Raising Confident Daughters: 3 Simple Tips
Dr. Seth Meyers
Health, Wellness, & Safety
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Let’s admit it: It’s not easy to raise confident girls. There are so many negative influences in our culture which chip away at a girl’s sense of confidence: mean girls on the playground who exclude each other; older girls who spread rumors or exclude others to gain a sense of social power; and media influences which suggest that girls or women who show off their body and sexuality are the most interesting and desirable. As a parent of a young daughter, most reality shows which showcase female cattiness, obsession with shopping, and a proneness for showing as much of their bodies as possible churns my stomach. More than anything, we should want these two things for our daughters: that they be kind, and that they feel good about how who they are.
As parents, there are simple things you can do to help encourage your daughters to be confident and to like who they are. I will highlight some important activities you can encourage and statements you can make to give your daughter the best chance of liking herself through the various stages of school. It’s no easy feat to raise a confident daughter, but it certainly is possible!
Praise your daughter a few times each day – especially when she is a toddler or in elementary school – for good qualities you see in her.
If you want your daughter to like herself throughout her life, the best thing you can do is to remind her on a daily basis why you like and admire her. Praising girls is especially important when they’re under the age of ten because this is when the self-esteem foundation is set. I will share examples of behaviors you may see your daughter engage in that warrant a praising comment from you: playing by herself; playing nicely with someone else; reading; sharing something with someone; not giving up even when she gets frustrated; organizing something or putting something back where it belongs; remembering something which shows that she had been paying attention; and so forth. When you see her doing any of these things, regularly say, “I see the way you are [insert behavior] and I think that is so great that you are doing that.” Another example: “Wow, I am so impressed that you [insert behavior].” When you positively reinforce this type of behavior, she will keep engaging in that type of behavior in the future.
Never, ever criticize your daughter’s physical appearance or body.
The names of girls and women I’ve treated over the years who feel bad about their body or appearance could feel an entire notebook. Many females I know share that either their own mothers or mean girls at school made harsh comments about their appearance, planting the seeds for a lifelong battle with bad body image. Make it a priority to never, ever say anything negative or critical about your daughter’s body because she will not only never forget it, but she will also be more likely to make the same kinds of hurtful comments to her own daughter when that time comes. Tell your daughter at least once each week how pretty she is, and comment on specific things that make her feel good about her appearance: “I think you have the sweetest smile;” “I love your eyes because they are so pretty and gentle.” Quick note: If you do slip up and say something critical, do the honorable thing and apologize later. No parent is perfect but good parents try to repair any previous ruptures in the parent-child bond.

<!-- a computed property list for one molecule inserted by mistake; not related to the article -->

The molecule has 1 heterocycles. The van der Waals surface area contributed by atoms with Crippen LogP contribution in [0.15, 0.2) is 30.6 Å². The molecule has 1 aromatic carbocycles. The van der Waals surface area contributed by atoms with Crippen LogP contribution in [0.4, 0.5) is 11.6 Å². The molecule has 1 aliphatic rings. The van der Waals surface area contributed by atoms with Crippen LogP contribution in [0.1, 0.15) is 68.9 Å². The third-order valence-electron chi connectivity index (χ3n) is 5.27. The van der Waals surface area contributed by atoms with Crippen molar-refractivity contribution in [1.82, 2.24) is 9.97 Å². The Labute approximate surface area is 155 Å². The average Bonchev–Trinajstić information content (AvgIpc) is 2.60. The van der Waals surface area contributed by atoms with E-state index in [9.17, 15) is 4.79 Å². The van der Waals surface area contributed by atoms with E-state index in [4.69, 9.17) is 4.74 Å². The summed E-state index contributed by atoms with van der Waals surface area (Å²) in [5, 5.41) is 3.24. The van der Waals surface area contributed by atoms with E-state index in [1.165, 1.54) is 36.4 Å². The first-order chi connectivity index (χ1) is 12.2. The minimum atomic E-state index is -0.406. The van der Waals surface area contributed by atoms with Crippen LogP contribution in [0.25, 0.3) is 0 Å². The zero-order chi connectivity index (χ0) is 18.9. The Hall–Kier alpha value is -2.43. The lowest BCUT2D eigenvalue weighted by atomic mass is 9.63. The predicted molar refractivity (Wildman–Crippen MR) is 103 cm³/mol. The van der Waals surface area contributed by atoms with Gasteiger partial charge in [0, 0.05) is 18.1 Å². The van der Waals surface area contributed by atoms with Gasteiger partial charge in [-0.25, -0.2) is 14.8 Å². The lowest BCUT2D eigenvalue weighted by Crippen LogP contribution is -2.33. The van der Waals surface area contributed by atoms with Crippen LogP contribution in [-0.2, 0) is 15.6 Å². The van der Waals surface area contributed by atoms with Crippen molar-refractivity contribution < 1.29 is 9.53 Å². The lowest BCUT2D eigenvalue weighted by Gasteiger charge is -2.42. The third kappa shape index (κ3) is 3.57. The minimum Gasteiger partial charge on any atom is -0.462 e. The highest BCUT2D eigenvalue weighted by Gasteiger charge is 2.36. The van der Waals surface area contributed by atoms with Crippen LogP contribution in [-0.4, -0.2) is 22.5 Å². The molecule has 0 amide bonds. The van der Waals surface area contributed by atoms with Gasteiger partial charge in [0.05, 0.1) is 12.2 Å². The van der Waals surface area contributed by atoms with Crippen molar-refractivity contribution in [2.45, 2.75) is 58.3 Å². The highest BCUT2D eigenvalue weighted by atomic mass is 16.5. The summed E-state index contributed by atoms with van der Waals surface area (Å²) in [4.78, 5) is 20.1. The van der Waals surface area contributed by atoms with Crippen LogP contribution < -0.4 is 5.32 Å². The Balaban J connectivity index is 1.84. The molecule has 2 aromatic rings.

Have your daughter play team sports throughout the year.
The age of four or five years is a great time to start your child on organized sports teams. Some parents wait to put their kids on sport teams until they’re a little older, often because the child says, “I don’t want to,” or because the parent feels the child is too shy or timid. Yet it’s precisely shy or timid kids who need organized sports the most! Give your child a choice of many sports to choose from, and then tell your child that you’ll attend every practice and cheer them on from the sideline. If you have to sweeten the pot to get them to agree, tell them that they will earn a reward at the end of each sports season they finish, and let them brainstorm with you about what the reward should be. The bottom line is that sports allow girls to access their natural aggressive and competitive impulses within a positive, team-oriented environment.
Creating confidence in your daughters is an ongoing endeavor that requires many years of parental encouragement, praise and vigilance. Practice each of the interventions above and you will be providing your daughter with tools she’ll need to take care of and like herself throughout life.